Tenebrae and Martin Lockheed like this

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Looting... in my groups, it really depends. Grabbing a few bullets and a gun from that Cultist you just killed? Hell, why not? That Plasma Gun the Arch-Heretic you stopped from Doomsday-devicing the planet? Yeah, take it with you, but you'd better tell your boss about it. Might well be something wrong with it, that'll come back to haunt you...

 

I also use contextual discouraging, like "nobody likes looters" or "you are on a tight schedule"

 

Oh, and with the mechandrites... let them steal them... remember, the enemies they kill are hereteks... might have some real dire consequences later :D

Edited by darkforce

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I played an AdMech who did that to a heretek once. Took a couple hours to properly remove the mechadendrites from the corpse, then time and money to "re-educate" and purify the machine spirits. And someone had to assist me in reattaching them to myself, in the end.

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   If you didn't want the players looting equipment which could make them too powerful then you shouldn't have given them the opportunity to loot it in the first place. Besides, if they actually managed to kill someone with something of this calibre they pretty much deserve to get a good upgrade. Why not just make opportunities for the other players to find bits of equipment relevant to their character? There are many ways to get around "problems" without railroading the players away from their ability to impact the game and/or characters.

 

Edit: Forgot to mention a time where this happened to me

 

   I was playing Exalted many months ago under the pretext that there is both sci-fi and fantasy in the game. It turned out to pretty much be a lie, but oh well, I'm still having some fun at least with my uber archer. GM throws this guy at us who somehow had power armour and a plasma gun when previously everything was very 12th century Europe, so I narrowly slaid him (after multiple attempts and GM retcon following a TPK) and went to loot his sweet armour and gun. I was a ranged combatant, so it made sense for me to have the equipment of another ranged fightr. GM decided that I was too powerful and had my closest allied NPC steal it in the night. We never really did manage to upgrade past our starting gear. I mean, we did manage to round out what we had, but he only  ever allowed us to keep low to medium level equipment for any real length of time.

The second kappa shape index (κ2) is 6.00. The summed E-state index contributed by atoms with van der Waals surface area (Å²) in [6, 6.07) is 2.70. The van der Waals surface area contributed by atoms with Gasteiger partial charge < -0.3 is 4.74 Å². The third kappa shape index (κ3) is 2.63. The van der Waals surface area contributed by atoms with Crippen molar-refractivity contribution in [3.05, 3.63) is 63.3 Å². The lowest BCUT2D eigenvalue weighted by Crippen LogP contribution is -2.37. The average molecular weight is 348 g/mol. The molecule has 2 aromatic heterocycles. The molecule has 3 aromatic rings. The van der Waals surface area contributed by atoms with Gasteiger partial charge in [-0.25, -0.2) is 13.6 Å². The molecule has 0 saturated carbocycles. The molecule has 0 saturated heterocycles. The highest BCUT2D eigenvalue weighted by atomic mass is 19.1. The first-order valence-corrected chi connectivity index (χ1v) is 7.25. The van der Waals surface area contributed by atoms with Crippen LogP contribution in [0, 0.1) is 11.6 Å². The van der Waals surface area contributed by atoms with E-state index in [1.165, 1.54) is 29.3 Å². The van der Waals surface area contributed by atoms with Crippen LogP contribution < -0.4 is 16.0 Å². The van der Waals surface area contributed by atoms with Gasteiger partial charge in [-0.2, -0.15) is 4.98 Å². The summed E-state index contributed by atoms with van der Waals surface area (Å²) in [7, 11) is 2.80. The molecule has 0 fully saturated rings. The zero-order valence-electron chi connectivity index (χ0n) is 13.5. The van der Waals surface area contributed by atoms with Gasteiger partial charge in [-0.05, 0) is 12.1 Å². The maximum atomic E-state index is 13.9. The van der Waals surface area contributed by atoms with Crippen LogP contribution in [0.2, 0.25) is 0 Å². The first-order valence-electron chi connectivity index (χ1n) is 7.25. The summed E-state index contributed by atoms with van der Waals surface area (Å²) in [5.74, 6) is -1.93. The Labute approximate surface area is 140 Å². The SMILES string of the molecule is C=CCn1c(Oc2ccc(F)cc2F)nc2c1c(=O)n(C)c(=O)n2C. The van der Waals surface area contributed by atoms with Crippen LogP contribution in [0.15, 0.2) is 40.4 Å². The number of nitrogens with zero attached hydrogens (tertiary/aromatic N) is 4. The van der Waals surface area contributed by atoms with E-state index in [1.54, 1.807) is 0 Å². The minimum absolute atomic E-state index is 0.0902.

GM doesn't have a player base anymore.

Edited by Frosty71

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I would say that according to Mechanicus doctrine mechadendrites are not some kind of piece of gear. They are part of your body, your True Flesh, an expression that is not meant figuratively. Looting a mechandendrite is no different from yanking off someone's arm and attaching it to your body, which as well as being repulsive is probably heresy.